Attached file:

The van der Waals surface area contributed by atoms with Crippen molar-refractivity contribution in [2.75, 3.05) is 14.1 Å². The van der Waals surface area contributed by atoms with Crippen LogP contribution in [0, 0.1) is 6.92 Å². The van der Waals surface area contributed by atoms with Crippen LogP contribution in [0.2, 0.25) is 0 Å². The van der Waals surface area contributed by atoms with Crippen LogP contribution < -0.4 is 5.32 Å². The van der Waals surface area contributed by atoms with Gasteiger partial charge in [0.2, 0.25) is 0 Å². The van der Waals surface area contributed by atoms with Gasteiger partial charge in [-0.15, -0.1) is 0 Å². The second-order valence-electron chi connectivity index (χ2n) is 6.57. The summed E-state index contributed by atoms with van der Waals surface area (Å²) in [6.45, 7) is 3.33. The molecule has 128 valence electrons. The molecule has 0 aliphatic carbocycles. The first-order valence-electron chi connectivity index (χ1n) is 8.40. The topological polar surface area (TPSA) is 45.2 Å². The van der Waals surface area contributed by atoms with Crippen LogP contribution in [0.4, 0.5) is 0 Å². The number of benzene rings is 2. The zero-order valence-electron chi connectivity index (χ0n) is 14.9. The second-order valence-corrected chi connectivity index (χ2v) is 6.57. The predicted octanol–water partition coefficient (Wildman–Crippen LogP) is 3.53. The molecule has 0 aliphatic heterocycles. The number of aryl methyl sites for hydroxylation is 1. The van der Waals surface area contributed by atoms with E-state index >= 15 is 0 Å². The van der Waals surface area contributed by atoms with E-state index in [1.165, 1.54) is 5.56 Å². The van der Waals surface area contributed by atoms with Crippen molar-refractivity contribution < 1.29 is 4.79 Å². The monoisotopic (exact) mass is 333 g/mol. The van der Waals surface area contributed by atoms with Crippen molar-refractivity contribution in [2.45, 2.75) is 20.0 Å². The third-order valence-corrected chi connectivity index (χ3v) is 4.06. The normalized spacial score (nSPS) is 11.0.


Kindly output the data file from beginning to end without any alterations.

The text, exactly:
The van der Waals surface area contributed by atoms with Crippen molar-refractivity contribution in [2.75, 3.05) is 14.1 Å². The van der Waals surface area contributed by atoms with Crippen LogP contribution in [0, 0.1) is 6.92 Å². The van der Waals surface area contributed by atoms with Crippen LogP contribution in [0.2, 0.25) is 0 Å². The van der Waals surface area contributed by atoms with Crippen LogP contribution < -0.4 is 5.32 Å². The van der Waals surface area contributed by atoms with Gasteiger partial charge in [0.2, 0.25) is 0 Å². The van der Waals surface area contributed by atoms with Gasteiger partial charge in [-0.15, -0.1) is 0 Å². The second-order valence-electron chi connectivity index (χ2n) is 6.57. The summed E-state index contributed by atoms with van der Waals surface area (Å²) in [6.45, 7) is 3.33. The molecule has 128 valence electrons. The molecule has 0 aliphatic carbocycles. The first-order valence-electron chi connectivity index (χ1n) is 8.40. The topological polar surface area (TPSA) is 45.2 Å². The van der Waals surface area contributed by atoms with Crippen LogP contribution in [0.4, 0.5) is 0 Å². The number of benzene rings is 2. The zero-order valence-electron chi connectivity index (χ0n) is 14.9. The second-order valence-corrected chi connectivity index (χ2v) is 6.57. The predicted octanol–water partition coefficient (Wildman–Crippen LogP) is 3.53. The molecule has 0 aliphatic heterocycles. The number of aryl methyl sites for hydroxylation is 1. The van der Waals surface area contributed by atoms with E-state index >= 15 is 0 Å². The van der Waals surface area contributed by atoms with E-state index in [1.165, 1.54) is 5.56 Å². The van der Waals surface area contributed by atoms with Crippen molar-refractivity contribution < 1.29 is 4.79 Å². The monoisotopic (exact) mass is 333 g/mol. The van der Waals surface area contributed by atoms with Crippen molar-refractivity contribution in [2.45, 2.75) is 20.0 Å². The third-order valence-corrected chi connectivity index (χ3v) is 4.06. The normalized spacial score (nSPS) is 11.0.